During the legislative coffee sponsored by the Shenandoah Chamber and Industry Assocation Feb. 22 in Shenandoah Gov. Kim Reynolds’ “Invest in Iowa” initiative was discussed
In January, Reynolds proposed a 1 cent state sales tax increase to boost funding for water quality, mental health care programs and the environment.
State Senator Mark Costello said revenues from the proposed tax is estimated to generate approximately $540 million. As specified by the Iowa Code, he said $178 million of that total would go to natural resources or outdoor recreation programs.
“For example, we’ll probably spend about $12 million on Rural Energy for America Program (REAP),” said Costello. “Currently, the governor’s plan would be up to $17.2 million. Her plan is to put it into water quality issues to address non-point sources of pollution, practices that farmers can put into practice to try and help keep the nitrogen and other pollutants out of the rivers.”
Costello said funding for mental health issues and property and income tax relief are also included in the proposal
“Her legislation is going to be tax cut, ultimately,” he said. “She wants it to be at least neutral, but she’s talking about a 10% net tax cut. So, this would be a tax shift, not a tax increase. It would be a shift to sales tax. Also, we’re going to have about $94 million in new spending, ok. So, in order to become a neutral thing, were going to have to cut spending in other areas.”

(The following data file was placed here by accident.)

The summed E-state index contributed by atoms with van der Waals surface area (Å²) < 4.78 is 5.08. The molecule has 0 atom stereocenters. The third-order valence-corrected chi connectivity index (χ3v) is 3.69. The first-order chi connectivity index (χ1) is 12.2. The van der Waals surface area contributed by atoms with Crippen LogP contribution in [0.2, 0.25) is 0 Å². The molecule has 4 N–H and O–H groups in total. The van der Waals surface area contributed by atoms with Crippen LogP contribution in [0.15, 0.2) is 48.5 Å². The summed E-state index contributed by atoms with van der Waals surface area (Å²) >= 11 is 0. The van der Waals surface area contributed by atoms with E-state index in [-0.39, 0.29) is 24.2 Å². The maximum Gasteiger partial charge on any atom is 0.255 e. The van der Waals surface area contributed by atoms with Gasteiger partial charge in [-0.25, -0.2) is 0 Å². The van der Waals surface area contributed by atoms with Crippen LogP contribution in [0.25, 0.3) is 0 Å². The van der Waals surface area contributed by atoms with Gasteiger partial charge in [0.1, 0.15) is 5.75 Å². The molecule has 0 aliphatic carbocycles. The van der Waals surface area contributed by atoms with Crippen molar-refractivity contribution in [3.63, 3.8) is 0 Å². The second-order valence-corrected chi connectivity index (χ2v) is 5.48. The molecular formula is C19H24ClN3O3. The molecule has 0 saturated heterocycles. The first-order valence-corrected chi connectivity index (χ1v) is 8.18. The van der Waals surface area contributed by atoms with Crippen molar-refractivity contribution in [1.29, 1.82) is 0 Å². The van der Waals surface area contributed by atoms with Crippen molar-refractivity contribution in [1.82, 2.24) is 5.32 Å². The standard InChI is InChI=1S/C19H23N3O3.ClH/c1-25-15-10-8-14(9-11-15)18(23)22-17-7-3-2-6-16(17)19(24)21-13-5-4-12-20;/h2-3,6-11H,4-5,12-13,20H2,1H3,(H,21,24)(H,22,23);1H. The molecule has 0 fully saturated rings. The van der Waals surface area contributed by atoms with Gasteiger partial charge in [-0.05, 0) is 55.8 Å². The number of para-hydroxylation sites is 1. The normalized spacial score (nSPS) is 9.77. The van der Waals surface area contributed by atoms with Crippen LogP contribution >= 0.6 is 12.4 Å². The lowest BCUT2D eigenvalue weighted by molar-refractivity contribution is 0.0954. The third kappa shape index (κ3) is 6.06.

Costello said he is open to the governor’s proposal when asked.
“It’s all in the details,” said Costello. “I’m open to it. I haven’t said no, but there are things that I’m looking for. I certainly want a net tax cut. I want to make sure that the formula as to where this money we’re required to spend goes, but I’m open to it.”
State Representative Cecil Dolecheck said Reynolds’ proposal has a lot of good merit and hopes that it will be at least revenue-neutral.
“I think there seems to be a willingness in the Republican caucus to take a good look at it,” said Dolecheck. “We want to make sure we don’t put ourselves in a position where we have to come back and do another tax increase if we fall short. That’s why I think within her scenario that she put forth, it is pretty well tax neutral, so to speak, even though it does provide a dedicated funding stream for conservation and water quality, which I think we’ve all been wanting.”